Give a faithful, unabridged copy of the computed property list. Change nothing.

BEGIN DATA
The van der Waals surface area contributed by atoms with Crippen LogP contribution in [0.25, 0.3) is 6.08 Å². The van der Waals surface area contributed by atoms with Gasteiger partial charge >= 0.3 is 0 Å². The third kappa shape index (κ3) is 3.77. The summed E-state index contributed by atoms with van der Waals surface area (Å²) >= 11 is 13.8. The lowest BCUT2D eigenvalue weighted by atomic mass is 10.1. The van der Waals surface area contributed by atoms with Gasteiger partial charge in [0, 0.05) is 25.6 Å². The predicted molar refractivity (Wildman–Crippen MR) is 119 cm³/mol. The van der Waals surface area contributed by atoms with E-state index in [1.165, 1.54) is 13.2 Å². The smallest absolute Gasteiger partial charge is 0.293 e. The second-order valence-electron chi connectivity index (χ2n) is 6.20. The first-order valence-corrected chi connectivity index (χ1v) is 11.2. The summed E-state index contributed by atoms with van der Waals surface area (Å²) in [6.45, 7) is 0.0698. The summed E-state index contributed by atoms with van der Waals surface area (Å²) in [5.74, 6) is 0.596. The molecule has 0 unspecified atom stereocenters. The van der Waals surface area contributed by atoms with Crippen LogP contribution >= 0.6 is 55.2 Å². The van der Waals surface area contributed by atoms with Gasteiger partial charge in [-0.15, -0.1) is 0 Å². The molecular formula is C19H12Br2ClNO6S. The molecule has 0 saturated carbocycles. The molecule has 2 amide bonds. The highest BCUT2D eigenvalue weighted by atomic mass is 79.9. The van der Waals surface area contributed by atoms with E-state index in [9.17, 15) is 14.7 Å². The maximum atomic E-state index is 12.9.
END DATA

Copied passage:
The van der Waals surface area contributed by atoms with Crippen LogP contribution in [0.25, 0.3) is 6.08 Å². The van der Waals surface area contributed by atoms with Gasteiger partial charge >= 0.3 is 0 Å². The third kappa shape index (κ3) is 3.77. The summed E-state index contributed by atoms with van der Waals surface area (Å²) >= 11 is 13.8. The lowest BCUT2D eigenvalue weighted by atomic mass is 10.1. The van der Waals surface area contributed by atoms with Gasteiger partial charge in [0, 0.05) is 25.6 Å². The predicted molar refractivity (Wildman–Crippen MR) is 119 cm³/mol. The van der Waals surface area contributed by atoms with E-state index in [1.165, 1.54) is 13.2 Å². The smallest absolute Gasteiger partial charge is 0.293 e. The second-order valence-electron chi connectivity index (χ2n) is 6.20. The first-order valence-corrected chi connectivity index (χ1v) is 11.2. The summed E-state index contributed by atoms with van der Waals surface area (Å²) in [6.45, 7) is 0.0698. The summed E-state index contributed by atoms with van der Waals surface area (Å²) in [5.74, 6) is 0.596. The molecule has 0 unspecified atom stereocenters. The van der Waals surface area contributed by atoms with Crippen LogP contribution >= 0.6 is 55.2 Å². The van der Waals surface area contributed by atoms with Gasteiger partial charge in [-0.15, -0.1) is 0 Å². The molecular formula is C19H12Br2ClNO6S. The molecule has 0 saturated carbocycles. The molecule has 2 amide bonds. The highest BCUT2D eigenvalue weighted by atomic mass is 79.9. The van der Waals surface area contributed by atoms with E-state index in [9.17, 15) is 14.7 Å². The maximum atomic E-state index is 12.9.